HARMONY — The dead zones are gone.

Cellphone users living in and passing through the Somerset County towns of Harmony and Cambridge are now able to place and receive calls ever since a new U.S. Cellular tower went up on Sugar Hill Road in Harmony a couple weeks ago. The tower was erected on leased land about a mile off Route 150 north of Harmony village.

For shop owners, emergency responders and residents, the days of “can you hear me now” are over. Even so, in a rural region unaccustomed to cell service, not everyone thinks it’s a good thing.

Tracy Morrison at Morrison’s Garage in Harmony village said he isn’t giving up the business landline just yet, but is pleased to finally have cell service. An ancient pay phone still hangs on the wall outside, “inactive” for a good 10-15 years.

“I’m very pleased that we have cell service now, and it’s good coverage,” Morrison said. “It was very spotty before, nothing you could depend on.”

Morrison said there were a couple of spots in Harmony where people had to drive to in order to make cellphone calls. One was off Route 150, the Athens Road, by the Hair Shack salon. The other was at a farm on Chadbourne Road.

“Everybody had to go to those two spots to call or it was going to fade on you,” Morrison said. “Now it’s good. I don’t know why anybody wouldn’t want it, but everybody I’ve talked to is happy.”

Morrison said he has had a cellphone, but used it more when he was out of town than when he was in town. He said there has been no cell service for the many visitors to the annual Harmony Labor Day Free Fair and no service for area loggers and truckers.

“Communication is going to be so much better for the area,” he said.

Over at the Cambridge General Store & Restaurant just up the road from Harmony, men having coffee and breakfast on a recent morning had conflicting views about the arrival of cell service.

Some, such as Larry Brennick and Michael Watson, didn’t see much use for the devices, saying people texting and talking on cellphones is downright antisocial.

“It’s destroying face-to-face communication,” Watson said. “I walked into a place — not here — but I walked in and there were three people in there, each one of them texting and not talking to one another. There are benefits to ’em without a doubt, but I got friends — they never put ’em down.”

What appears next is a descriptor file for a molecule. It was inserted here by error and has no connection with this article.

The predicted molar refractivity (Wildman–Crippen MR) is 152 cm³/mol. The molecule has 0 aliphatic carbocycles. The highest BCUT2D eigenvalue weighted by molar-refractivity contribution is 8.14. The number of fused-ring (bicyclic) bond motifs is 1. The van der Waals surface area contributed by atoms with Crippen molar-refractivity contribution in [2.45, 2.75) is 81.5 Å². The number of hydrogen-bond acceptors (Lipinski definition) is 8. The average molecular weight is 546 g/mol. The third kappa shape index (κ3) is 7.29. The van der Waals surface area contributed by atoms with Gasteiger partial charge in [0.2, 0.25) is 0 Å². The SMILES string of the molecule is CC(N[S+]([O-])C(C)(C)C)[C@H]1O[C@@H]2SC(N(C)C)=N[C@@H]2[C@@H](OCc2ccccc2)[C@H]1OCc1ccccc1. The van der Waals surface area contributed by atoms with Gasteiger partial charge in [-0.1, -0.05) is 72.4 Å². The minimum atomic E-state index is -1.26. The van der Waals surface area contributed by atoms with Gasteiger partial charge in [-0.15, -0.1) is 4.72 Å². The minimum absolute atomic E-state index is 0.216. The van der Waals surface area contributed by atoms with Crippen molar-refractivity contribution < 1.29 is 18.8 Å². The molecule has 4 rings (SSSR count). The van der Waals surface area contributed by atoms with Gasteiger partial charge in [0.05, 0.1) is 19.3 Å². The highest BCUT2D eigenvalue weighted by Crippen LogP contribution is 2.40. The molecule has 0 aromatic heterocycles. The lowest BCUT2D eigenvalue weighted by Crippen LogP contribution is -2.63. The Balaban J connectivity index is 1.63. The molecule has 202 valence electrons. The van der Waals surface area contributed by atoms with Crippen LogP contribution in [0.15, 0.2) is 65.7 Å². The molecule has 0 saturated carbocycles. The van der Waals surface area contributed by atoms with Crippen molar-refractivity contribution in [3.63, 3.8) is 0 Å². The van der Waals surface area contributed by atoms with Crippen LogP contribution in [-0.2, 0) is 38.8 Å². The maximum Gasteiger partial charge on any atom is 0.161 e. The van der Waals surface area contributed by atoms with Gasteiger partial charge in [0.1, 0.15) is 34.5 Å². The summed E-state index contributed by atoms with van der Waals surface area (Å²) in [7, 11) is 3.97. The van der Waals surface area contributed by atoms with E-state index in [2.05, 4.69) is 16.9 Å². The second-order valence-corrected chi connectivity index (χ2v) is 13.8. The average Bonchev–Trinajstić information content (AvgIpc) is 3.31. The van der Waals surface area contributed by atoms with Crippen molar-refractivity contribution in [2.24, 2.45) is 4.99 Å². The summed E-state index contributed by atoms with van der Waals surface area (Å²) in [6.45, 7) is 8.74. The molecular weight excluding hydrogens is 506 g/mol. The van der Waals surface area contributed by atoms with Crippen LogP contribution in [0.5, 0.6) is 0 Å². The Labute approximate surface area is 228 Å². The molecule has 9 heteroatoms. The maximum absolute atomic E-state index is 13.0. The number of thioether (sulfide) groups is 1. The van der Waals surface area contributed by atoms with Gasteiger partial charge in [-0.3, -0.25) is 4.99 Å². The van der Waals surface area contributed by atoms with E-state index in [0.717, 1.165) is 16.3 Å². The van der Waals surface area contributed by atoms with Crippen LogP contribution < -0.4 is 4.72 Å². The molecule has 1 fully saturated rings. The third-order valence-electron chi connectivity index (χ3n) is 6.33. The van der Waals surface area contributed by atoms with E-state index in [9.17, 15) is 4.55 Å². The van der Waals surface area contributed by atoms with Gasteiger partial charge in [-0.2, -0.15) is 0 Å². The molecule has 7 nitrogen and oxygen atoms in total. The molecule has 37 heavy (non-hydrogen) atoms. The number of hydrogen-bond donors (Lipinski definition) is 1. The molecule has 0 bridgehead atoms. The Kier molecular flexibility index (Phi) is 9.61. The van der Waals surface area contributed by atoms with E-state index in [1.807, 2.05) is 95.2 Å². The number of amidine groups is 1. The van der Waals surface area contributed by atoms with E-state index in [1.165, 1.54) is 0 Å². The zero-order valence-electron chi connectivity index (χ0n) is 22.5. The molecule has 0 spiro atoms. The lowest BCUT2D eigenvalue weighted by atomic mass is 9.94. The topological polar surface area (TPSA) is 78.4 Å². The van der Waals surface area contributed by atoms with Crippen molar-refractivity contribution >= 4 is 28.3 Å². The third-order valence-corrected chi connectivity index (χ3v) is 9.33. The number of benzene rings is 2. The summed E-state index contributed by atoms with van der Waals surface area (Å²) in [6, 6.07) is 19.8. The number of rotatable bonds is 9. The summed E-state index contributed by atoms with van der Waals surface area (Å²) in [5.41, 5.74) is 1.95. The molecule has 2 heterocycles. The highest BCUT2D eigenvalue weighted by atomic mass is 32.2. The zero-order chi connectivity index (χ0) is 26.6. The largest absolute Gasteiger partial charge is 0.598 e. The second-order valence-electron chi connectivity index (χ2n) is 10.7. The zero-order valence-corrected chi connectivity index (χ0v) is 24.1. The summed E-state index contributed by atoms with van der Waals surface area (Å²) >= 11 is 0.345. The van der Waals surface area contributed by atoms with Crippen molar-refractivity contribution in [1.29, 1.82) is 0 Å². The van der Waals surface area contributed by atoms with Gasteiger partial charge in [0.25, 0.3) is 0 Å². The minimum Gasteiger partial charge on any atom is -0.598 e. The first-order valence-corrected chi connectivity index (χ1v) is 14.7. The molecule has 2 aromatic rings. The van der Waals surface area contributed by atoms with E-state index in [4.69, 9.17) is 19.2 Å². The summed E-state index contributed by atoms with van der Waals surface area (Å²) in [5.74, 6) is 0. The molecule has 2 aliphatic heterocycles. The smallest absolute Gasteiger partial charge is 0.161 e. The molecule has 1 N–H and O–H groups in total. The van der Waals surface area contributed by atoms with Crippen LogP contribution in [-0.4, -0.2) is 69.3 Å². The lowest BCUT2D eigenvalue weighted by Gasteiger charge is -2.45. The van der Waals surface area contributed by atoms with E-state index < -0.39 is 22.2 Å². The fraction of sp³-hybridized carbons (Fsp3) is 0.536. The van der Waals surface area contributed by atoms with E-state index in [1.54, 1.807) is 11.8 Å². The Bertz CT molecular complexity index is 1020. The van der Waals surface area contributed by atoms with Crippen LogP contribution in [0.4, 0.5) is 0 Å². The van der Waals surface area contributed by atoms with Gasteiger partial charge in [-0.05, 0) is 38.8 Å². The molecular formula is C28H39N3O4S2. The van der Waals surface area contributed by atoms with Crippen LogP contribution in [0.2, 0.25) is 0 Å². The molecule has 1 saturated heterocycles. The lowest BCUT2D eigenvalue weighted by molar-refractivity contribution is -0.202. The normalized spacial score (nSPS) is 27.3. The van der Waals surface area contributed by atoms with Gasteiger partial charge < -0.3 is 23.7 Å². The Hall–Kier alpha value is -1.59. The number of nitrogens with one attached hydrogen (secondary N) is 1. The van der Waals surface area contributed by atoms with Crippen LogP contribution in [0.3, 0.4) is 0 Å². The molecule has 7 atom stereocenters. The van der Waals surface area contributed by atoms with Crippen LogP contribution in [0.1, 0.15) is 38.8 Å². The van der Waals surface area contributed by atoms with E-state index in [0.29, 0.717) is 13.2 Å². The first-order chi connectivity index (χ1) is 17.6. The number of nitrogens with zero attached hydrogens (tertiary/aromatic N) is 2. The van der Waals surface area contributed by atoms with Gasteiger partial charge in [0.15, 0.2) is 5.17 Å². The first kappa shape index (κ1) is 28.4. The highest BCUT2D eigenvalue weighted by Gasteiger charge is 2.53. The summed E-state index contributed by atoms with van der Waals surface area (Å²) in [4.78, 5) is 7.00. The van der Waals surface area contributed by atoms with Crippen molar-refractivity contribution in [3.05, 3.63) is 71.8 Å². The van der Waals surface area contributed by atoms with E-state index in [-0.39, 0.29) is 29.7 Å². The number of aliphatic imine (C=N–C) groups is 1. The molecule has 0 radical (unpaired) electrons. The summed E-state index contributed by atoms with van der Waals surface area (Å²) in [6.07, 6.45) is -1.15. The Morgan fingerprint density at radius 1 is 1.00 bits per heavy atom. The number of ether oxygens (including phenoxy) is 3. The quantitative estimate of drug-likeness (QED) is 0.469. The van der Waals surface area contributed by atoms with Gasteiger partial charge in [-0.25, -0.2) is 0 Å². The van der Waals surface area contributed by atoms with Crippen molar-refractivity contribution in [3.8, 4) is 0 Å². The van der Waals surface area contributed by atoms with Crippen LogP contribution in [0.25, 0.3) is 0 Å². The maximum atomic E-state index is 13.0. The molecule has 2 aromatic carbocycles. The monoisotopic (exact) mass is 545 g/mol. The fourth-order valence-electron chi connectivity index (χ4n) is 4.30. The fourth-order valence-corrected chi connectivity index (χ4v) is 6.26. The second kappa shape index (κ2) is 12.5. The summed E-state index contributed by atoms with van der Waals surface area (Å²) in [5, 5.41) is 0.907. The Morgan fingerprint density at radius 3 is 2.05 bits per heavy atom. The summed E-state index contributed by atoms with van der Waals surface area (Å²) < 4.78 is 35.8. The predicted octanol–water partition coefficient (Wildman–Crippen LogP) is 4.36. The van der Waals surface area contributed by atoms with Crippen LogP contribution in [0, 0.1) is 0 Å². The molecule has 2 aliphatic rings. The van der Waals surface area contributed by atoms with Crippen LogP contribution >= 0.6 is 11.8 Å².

Others such as Robert Folsom, the fire chief in Cambridge, said cell service is an essential tool when it comes to emergency services in rural Maine, where radio service from the communications center in Skowhegan some 25 miles isn’t always reliable.

“Our radio coverage here from Somerset County has always been spotty at best,” Folsom said over bacon and eggs, home fries, coffee and an English muffin. “We have relied on the phones to help fill in the week spots for the radios. Before we had only limited coverage here in town. Now about everywhere in town you have full coverage.”

U.S. Cellular said in a statement that after evaluating a variety of locations and customer feedback, the company invested in a new cell site “to provide the best wireless experience to our customers in Harmony with a fast 4G LTE network so they can stay connected to the people and information that is important to them whenever and wherever they need it.”

The new tower is a 300-foot guyed tower owned by U.S. Cellular that was constructed with funding from the Universal Service Fund. Universal service is the principle that all Americans should have access to communications services, according to the Federal Communications Commission web site. Universal service is also the name of a fund and the category of FCC programs and policies to implement this principle.

“As is our standard practice, we have ensured that the cell tower aligns with local regulations and health, safety and environmental guidelines set forth by the FCC,” the company said in the statement. “The tower will strengthen our wireless network for Harmony customers by enhancing call quality and high-speed data and overall network coverage that they depend on for emergency calls, to keep in touch with loved ones and conduct important business.”

The new tower allows for other wireless carriers to jump on board, but to date there have been no applications to co-locate on the new tower, according to the company.

Across from Morrison’s in Harmony village, Ron Robinson, owner of C&R General Store, said the new tower offers cell phone reception they never had before.

“People can call in orders more from the kitchen,” he said. “We had limited service, put it that way. Before you had to find the right spot to stand in — or climb a tree.”

Folsom, the Cambridge fire chief, said being able to communicate by cellphone can expedite mutual aid, ambulance service and wreckers for motor vehicle accidents. First responders can talk directly to county deputies responding to emergencies as well, he said. Dispatchers in Skowhegan often want emergency medical and fire personnel to call them so that sensitive information is not shared over the air, Folsom said.

General store owner Tim Bard said the first-ever cellphone call was made from inside the store the day the tower was activated.

He said some folks have suggested that people talking on their cellphones ruins the whole atmosphere of the store and that he should tell customers to turn their phones off when they come to eat there.

“I probably won’t do anything about it,” Bard said later. “It doesn’t bother me that much, but I thought it was quaint the way that it always was and nobody could use their cellphones, but time moves ahead, and everybody’s got to move with it.”

Doug Harlow — 612-2367

[email protected]


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